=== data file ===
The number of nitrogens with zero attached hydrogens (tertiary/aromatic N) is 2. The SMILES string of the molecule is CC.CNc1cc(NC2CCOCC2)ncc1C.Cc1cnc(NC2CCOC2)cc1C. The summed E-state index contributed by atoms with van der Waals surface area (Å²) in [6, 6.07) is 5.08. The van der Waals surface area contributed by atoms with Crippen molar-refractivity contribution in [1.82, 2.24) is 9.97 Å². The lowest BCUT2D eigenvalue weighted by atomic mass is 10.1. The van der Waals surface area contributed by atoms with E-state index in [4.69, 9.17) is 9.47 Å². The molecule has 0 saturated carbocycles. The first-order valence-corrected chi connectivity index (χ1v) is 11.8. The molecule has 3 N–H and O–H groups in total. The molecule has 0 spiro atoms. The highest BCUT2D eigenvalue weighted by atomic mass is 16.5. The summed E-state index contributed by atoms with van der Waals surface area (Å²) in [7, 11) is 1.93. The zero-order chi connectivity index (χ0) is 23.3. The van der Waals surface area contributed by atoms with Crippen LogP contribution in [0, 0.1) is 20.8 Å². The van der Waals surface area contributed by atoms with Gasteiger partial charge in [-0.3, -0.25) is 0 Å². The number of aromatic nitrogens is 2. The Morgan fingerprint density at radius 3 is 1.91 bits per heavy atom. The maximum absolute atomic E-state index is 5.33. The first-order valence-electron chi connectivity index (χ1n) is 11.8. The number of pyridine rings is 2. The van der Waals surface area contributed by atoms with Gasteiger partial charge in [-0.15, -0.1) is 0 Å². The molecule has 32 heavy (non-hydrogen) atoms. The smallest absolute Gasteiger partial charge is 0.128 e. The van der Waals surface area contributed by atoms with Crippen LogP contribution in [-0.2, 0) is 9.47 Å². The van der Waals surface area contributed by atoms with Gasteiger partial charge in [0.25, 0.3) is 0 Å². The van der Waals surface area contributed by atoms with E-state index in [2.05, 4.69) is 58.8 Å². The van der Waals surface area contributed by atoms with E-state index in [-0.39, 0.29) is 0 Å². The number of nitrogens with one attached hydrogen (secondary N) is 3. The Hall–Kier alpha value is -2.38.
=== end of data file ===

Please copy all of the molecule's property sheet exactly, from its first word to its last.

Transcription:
The number of nitrogens with zero attached hydrogens (tertiary/aromatic N) is 2. The SMILES string of the molecule is CC.CNc1cc(NC2CCOCC2)ncc1C.Cc1cnc(NC2CCOC2)cc1C. The summed E-state index contributed by atoms with van der Waals surface area (Å²) in [6, 6.07) is 5.08. The van der Waals surface area contributed by atoms with Crippen molar-refractivity contribution in [1.82, 2.24) is 9.97 Å². The lowest BCUT2D eigenvalue weighted by atomic mass is 10.1. The van der Waals surface area contributed by atoms with E-state index in [4.69, 9.17) is 9.47 Å². The molecule has 0 saturated carbocycles. The first-order valence-corrected chi connectivity index (χ1v) is 11.8. The molecule has 3 N–H and O–H groups in total. The molecule has 0 spiro atoms. The highest BCUT2D eigenvalue weighted by atomic mass is 16.5. The summed E-state index contributed by atoms with van der Waals surface area (Å²) in [7, 11) is 1.93. The zero-order chi connectivity index (χ0) is 23.3. The van der Waals surface area contributed by atoms with Crippen LogP contribution in [0, 0.1) is 20.8 Å². The van der Waals surface area contributed by atoms with Gasteiger partial charge in [-0.3, -0.25) is 0 Å². The number of aromatic nitrogens is 2. The Morgan fingerprint density at radius 3 is 1.91 bits per heavy atom. The maximum absolute atomic E-state index is 5.33. The first-order valence-electron chi connectivity index (χ1n) is 11.8. The number of pyridine rings is 2. The van der Waals surface area contributed by atoms with Gasteiger partial charge in [-0.15, -0.1) is 0 Å². The molecule has 32 heavy (non-hydrogen) atoms. The smallest absolute Gasteiger partial charge is 0.128 e. The van der Waals surface area contributed by atoms with Crippen LogP contribution in [-0.2, 0) is 9.47 Å². The van der Waals surface area contributed by atoms with Gasteiger partial charge in [0.25, 0.3) is 0 Å². The van der Waals surface area contributed by atoms with E-state index in [2.05, 4.69) is 58.8 Å². The van der Waals surface area contributed by atoms with E-state index in [-0.39, 0.29) is 0 Å². The number of nitrogens with one attached hydrogen (secondary N) is 3. The Hall–Kier alpha value is -2.38.